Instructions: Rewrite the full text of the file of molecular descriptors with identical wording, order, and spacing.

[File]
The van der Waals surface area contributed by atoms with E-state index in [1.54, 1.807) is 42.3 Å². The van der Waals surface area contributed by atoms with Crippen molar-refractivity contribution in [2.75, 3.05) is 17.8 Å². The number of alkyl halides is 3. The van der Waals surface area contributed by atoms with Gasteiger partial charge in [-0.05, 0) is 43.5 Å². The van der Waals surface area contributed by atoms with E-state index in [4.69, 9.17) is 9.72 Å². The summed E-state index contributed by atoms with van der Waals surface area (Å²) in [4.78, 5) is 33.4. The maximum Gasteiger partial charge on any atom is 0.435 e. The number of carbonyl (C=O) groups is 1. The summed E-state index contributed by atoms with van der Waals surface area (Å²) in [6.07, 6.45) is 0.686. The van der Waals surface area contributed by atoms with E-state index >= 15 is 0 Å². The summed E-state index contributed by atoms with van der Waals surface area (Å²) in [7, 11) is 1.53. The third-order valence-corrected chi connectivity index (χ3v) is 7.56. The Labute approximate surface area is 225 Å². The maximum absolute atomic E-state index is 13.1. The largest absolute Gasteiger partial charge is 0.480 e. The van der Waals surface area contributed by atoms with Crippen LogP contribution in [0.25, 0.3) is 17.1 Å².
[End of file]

The van der Waals surface area contributed by atoms with E-state index in [1.54, 1.807) is 42.3 Å². The van der Waals surface area contributed by atoms with Crippen molar-refractivity contribution in [2.75, 3.05) is 17.8 Å². The number of alkyl halides is 3. The van der Waals surface area contributed by atoms with Gasteiger partial charge in [-0.05, 0) is 43.5 Å². The van der Waals surface area contributed by atoms with E-state index in [4.69, 9.17) is 9.72 Å². The summed E-state index contributed by atoms with van der Waals surface area (Å²) in [4.78, 5) is 33.4. The maximum Gasteiger partial charge on any atom is 0.435 e. The number of carbonyl (C=O) groups is 1. The summed E-state index contributed by atoms with van der Waals surface area (Å²) in [6.07, 6.45) is 0.686. The van der Waals surface area contributed by atoms with E-state index >= 15 is 0 Å². The summed E-state index contributed by atoms with van der Waals surface area (Å²) in [7, 11) is 1.53. The third-order valence-corrected chi connectivity index (χ3v) is 7.56. The Labute approximate surface area is 225 Å². The maximum absolute atomic E-state index is 13.1. The largest absolute Gasteiger partial charge is 0.480 e. The van der Waals surface area contributed by atoms with Crippen LogP contribution in [0.25, 0.3) is 17.1 Å².